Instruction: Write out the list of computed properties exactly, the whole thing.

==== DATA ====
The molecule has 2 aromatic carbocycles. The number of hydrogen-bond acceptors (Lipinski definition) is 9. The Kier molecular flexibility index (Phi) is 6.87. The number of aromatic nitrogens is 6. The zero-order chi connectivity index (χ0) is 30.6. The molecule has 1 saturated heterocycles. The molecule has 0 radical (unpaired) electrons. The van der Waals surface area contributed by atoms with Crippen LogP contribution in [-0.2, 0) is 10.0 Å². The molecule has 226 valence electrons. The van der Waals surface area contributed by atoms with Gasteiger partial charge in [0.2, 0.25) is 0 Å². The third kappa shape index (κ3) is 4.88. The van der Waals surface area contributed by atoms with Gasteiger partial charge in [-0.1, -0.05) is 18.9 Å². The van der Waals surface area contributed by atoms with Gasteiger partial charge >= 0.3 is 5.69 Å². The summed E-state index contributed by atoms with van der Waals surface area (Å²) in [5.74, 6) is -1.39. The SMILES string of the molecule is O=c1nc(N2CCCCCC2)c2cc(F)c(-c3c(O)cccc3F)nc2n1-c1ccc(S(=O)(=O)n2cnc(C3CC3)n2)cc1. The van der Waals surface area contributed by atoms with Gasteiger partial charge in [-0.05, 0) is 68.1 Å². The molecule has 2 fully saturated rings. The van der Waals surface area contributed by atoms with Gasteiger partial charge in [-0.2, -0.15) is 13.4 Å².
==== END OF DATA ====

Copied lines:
The molecule has 2 aromatic carbocycles. The number of hydrogen-bond acceptors (Lipinski definition) is 9. The Kier molecular flexibility index (Phi) is 6.87. The number of aromatic nitrogens is 6. The zero-order chi connectivity index (χ0) is 30.6. The molecule has 1 saturated heterocycles. The molecule has 0 radical (unpaired) electrons. The van der Waals surface area contributed by atoms with Crippen LogP contribution in [-0.2, 0) is 10.0 Å². The molecule has 226 valence electrons. The van der Waals surface area contributed by atoms with Gasteiger partial charge in [0.2, 0.25) is 0 Å². The third kappa shape index (κ3) is 4.88. The van der Waals surface area contributed by atoms with Gasteiger partial charge in [-0.1, -0.05) is 18.9 Å². The van der Waals surface area contributed by atoms with Gasteiger partial charge >= 0.3 is 5.69 Å². The summed E-state index contributed by atoms with van der Waals surface area (Å²) in [5.74, 6) is -1.39. The SMILES string of the molecule is O=c1nc(N2CCCCCC2)c2cc(F)c(-c3c(O)cccc3F)nc2n1-c1ccc(S(=O)(=O)n2cnc(C3CC3)n2)cc1. The van der Waals surface area contributed by atoms with Gasteiger partial charge in [-0.05, 0) is 68.1 Å². The molecule has 2 fully saturated rings. The van der Waals surface area contributed by atoms with Gasteiger partial charge in [-0.2, -0.15) is 13.4 Å².